Liberals have traditionally drawn their strength from representing theworking class. Since the 1960's though, they have adopted stances that havealienated the working classes while contributing virtually nothing in the way ofadditional support. The miracle is not that they have lost their long-timedominance of Congress, not to mention the White House, but that they have anysupport left among their traditional power base. Only an equal dose of stupidityon the part of conservatives is keeping liberals afloat. Here are a few areaswhere liberals shoot themselves in the foot repeatedly.
Religion is a powerful source of cultural identity in American society. Lots of people who can'tfall out of bed on Sunday morning to get to church nevertheless get angry overattacks on religion. I suspect a lot of them think getting angry about religioncounts as a substitute for actually practicing it.
So what in - pardon the language - God's name are liberals thinking whenthey support, or at least remain silent about, attacks on religion?
There is no such thing as a right to pretend something you oppose doesn'texist, and no such thing as a right to be shielded from the fact that mostpeople reject your values. So nonbelievers simply do not have a right to live ina society free of religious sentiment. And public displays of religioussentiment - the Ten Commandments, Nativity sets in public parks, the phrase"Under God" in the Pledge of Allegiance - are a straightforward FirstAmendment issue. Freedom of speech, which is not, I believe, limited only toindividuals. Government agencies and bodies have it too.
The public exercises of religion listed above involve an absolutely trivialexpenditure of public resources and don't infringe on the rights ofnon-Christians in the slightest. Opposing these exercises is not aboutprotecting the rights of the minority but about suppressing the rights of amajority, using the courts because opponents have failed to make their case onits merits.
But public displays of religious belief send an exclusionary message.Maybe. But the last time I checked, messages of all kinds were protected by theFirst Amendment. Even exclusionary ones. And if you find yourself beingexcluded, maybe you might even ask whether you're on the right side of theissues.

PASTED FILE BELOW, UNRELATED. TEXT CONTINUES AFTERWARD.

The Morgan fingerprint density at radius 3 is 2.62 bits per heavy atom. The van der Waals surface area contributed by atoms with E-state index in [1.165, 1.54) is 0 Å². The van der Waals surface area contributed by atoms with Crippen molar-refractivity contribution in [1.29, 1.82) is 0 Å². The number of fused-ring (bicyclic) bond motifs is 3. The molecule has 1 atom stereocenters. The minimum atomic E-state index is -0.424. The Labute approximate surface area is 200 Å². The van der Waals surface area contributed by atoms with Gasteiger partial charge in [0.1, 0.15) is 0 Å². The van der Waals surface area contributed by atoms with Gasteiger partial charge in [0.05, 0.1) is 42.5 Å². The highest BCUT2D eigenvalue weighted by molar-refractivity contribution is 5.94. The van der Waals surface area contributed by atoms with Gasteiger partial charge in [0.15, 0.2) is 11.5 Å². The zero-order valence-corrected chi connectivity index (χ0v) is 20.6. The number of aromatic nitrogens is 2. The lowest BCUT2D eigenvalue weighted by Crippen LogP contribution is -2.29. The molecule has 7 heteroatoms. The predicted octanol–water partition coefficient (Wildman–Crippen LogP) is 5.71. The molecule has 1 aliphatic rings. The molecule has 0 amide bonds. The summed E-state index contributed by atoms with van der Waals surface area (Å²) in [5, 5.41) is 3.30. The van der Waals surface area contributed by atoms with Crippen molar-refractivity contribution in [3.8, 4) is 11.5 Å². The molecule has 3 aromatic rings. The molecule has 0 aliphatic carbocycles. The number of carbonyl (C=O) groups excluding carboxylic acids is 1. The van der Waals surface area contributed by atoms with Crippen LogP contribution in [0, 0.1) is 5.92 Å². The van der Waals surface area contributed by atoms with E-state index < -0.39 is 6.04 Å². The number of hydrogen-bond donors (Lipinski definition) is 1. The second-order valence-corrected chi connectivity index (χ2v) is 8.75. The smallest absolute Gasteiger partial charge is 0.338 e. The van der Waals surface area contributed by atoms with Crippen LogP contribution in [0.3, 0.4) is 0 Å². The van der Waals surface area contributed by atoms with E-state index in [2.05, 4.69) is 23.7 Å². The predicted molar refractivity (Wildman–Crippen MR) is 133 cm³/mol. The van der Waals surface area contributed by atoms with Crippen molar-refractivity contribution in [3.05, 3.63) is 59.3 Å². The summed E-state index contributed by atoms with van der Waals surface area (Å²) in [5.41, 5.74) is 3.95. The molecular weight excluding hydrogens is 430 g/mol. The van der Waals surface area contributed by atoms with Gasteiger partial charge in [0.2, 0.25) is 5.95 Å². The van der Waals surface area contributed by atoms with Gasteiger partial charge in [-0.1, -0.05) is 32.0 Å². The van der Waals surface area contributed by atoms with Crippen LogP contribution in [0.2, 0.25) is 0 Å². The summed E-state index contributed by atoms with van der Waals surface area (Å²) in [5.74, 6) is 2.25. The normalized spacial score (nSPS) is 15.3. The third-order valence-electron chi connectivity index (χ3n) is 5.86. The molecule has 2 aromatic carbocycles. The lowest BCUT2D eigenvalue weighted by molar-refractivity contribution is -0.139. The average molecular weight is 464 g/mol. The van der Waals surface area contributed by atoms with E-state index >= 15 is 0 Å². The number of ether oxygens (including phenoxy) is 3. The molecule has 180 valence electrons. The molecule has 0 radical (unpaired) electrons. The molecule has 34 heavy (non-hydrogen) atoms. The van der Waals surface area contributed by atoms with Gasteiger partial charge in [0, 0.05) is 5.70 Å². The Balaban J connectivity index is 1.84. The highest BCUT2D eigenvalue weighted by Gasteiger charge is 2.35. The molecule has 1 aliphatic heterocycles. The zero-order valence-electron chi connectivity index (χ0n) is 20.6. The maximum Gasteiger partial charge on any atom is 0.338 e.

You'd feel differently if you were in the minority. I've spent a totalof two years of my life in Islamic countries. If you're expecting me to buy intothe idea that it's a violation of my rights to have the majority express adifferent religious sentiment, you have definitely picked the wrong person.
Absolutely nothing would blunt the power of the Religious Right more than lettingthem have their public symbols. The last time they did, they were lulled intosuch a complete sense of complacency that the values shift of the Sixties caughtthem completely by surprise.
I suspect that some advocates for criminal rights are vicarious criminals;they are too cowardly or squeamish to commit crimes themselves but they can liveout their fantasies by defending criminals. Others perhaps think that societywill only be forced to deal with social injustice under the threat of crime. Thisstrategy amounts, in effect, to keeping society hostage. Liberals routinely lament that they are accused of being "soft oncrime" without bothering to adopt the obvious remedy: stop being soft oncrime. If you're a criminal you have only one right and that is to stopcommitting crimes.
Extenuating circumstances are being so desperate for money to feed yourfamily that you steal. Being too poor to afford an HDTV is not. Being poorbecause you have a lousy job because you were too arrogant or lazy to stay inschool and learn, is most assuredly not. Extenuating circumstances are performingsome legal act and accidentally violating some legal technicality. Extenuatingcircumstances are protecting yourself from domestic abuse and killing yourabuser. Extenuating circumstances might even include performing some minorillegal act that spins wildly out of control, but I'd limit this to things thatare utterly unforeseeable. Carrying a weapon means you have planned ahead and can foresee anyimaginable consequences.
The fact that you were abused may count as extenuating circumstances if youexact vengeance on your abuser. But if someone is not harming you, that createsan absolute obligation on your part not to harm him or her. There are noextenuating circumstances for violating this social contract. If you have painin your life, go find the person who caused it and deal with it; inflicting painon a completely innocent person is absolutely indefensible.
Consider the broader effects of crime. A home break-in might do a few hundreddollars in damage, but scar the owners emotionally for a long time. The damageitself might merit, say a year in jail, but what about the damage to thehomeowners' peace of mind? A relative handful of sexual predators have mademillions of parents reluctant to let their kids go to the park unsupervised.Crime, even trivial crime, degrades the quality of life of 280 millionnon-criminals. How can you possibly have an excessive punishment for that?